Check the battery's voltage with your multimeter.
The multimeter should register 13.5 to 14.5 Volts.
If it doesn't, don't worry about this just yet, continue to the next step.
Turn on every accessory possible while observing the multimeter. Like the headlights, the A/C or heater (high blower speed), the windshield wipers, the radio, the rear window defroster, etc.
As each accessory comes on, they'll place a load on the charging system (alternator).
As each accessory comes on, your multimeter will do one of two things:
1.) The multimeter's voltage reading will decrease slightly and then stabilize around 13.5 to 14.5 Volts DC (when something comes on).
2.) The DC voltage reading will decrease to 10 Volts DC.
Let's analyze your multimeter test results:
CASE 1: Battery voltage is and stayed between 13.5 to 14.5 Volts even with everything you on. This is the correct test result and it confirms your 2.5L Chevy S10 pickup or GMC S15 pickup's alternator is functioning correctly.
Since the alternator is charging the battery, no further testing is required.
CASE 2: Battery voltage is 12.5 Volts and decreased as you turned everything on. This test result confirms that the alternator is not charging the battery.
The next step is to test the continuity of the wire that connects the alternator to the battery. For this test go to: TEST 2: Testing The Continuity Of The Alternator's Output Wire.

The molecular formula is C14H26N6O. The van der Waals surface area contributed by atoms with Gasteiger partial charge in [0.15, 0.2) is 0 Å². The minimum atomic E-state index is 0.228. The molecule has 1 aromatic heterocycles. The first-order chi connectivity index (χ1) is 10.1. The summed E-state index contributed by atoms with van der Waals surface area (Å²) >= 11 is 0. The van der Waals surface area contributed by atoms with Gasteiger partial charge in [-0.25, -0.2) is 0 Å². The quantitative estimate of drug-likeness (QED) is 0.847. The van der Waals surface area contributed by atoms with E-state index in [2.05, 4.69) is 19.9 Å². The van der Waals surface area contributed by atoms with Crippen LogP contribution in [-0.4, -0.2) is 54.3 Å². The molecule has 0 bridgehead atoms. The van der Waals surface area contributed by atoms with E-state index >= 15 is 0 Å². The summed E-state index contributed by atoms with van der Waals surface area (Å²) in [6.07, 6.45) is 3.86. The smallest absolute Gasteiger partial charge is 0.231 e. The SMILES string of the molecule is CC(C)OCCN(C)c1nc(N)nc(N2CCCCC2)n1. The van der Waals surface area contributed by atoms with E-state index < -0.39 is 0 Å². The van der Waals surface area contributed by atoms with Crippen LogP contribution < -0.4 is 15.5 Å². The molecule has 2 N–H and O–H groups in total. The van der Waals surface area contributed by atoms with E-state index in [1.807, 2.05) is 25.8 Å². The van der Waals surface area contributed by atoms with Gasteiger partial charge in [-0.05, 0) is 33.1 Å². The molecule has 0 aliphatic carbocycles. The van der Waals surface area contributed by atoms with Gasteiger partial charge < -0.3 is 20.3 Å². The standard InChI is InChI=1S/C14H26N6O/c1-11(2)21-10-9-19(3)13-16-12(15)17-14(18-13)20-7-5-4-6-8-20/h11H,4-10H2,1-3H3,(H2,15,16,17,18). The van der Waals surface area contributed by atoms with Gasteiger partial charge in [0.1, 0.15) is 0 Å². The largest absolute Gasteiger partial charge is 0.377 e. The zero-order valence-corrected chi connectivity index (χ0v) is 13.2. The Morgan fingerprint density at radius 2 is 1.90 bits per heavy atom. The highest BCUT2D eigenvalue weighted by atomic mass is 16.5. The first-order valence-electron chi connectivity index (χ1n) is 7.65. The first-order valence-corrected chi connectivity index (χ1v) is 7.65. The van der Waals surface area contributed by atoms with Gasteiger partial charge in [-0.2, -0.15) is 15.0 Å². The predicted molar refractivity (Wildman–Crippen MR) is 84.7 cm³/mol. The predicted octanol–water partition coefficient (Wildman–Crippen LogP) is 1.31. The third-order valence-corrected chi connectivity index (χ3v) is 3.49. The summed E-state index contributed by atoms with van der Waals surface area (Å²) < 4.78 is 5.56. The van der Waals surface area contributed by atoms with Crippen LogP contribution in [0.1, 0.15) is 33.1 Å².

TEST 2: Testing The Continuity Of The Alternator's Output Wire
The cable that connects to the stud on the rear of the alternator is the one that delivers the alternator's output to the battery.
This cable is protected by an inline fusible link and it's not uncommon for it to get blown.
In this test section, we'll check the continuity of the cable to determine if the inline fusible link is good or blown.
If the inline fusible link is blown, your multimeter will report an open-circuit problem in the cable.
OK, let's begin:
Disconnect the battery negative (-) cable from the battery but leave the positive (+) cable connected to the positive (+) post.
IMPORTANT: Do not proceed to the next steps until you do this first.
Set your multimeter to Ohms mode.
Connect the red multimeter test lead to the stud shown in the photo above.
The alternator's output wire connects to the stud the arrow points to (in the photo above).
Connect the black multimeter test lead on the battery positive (+) terminal (at the battery).
The battery negative (-) wire must remain disconnected from the battery.
Your multimeter will register one of two values:
1.) Continuity (usually an Ohms value of about 0.5 Ohms).
2.) No continuity (an infinite Ohms reading (OL)).
OK, let's interpret your test results:
CASE 1: Your multimeter registered continuity (usually 0.5 Ohms). So far so good since this test result confirms the inline fusible link protecting the cable is OK.
So far, it's looking like the alternator is bad. There's still one more test to do, go to: TEST 3: Checking The Alternator's F Circuit.
CASE 2: Your multimeter DID NOT register continuity, it registered OL. This test result confirms the inline fusible link protecting this wire is blown.
Your next step is to replace the inline fusible link and retest.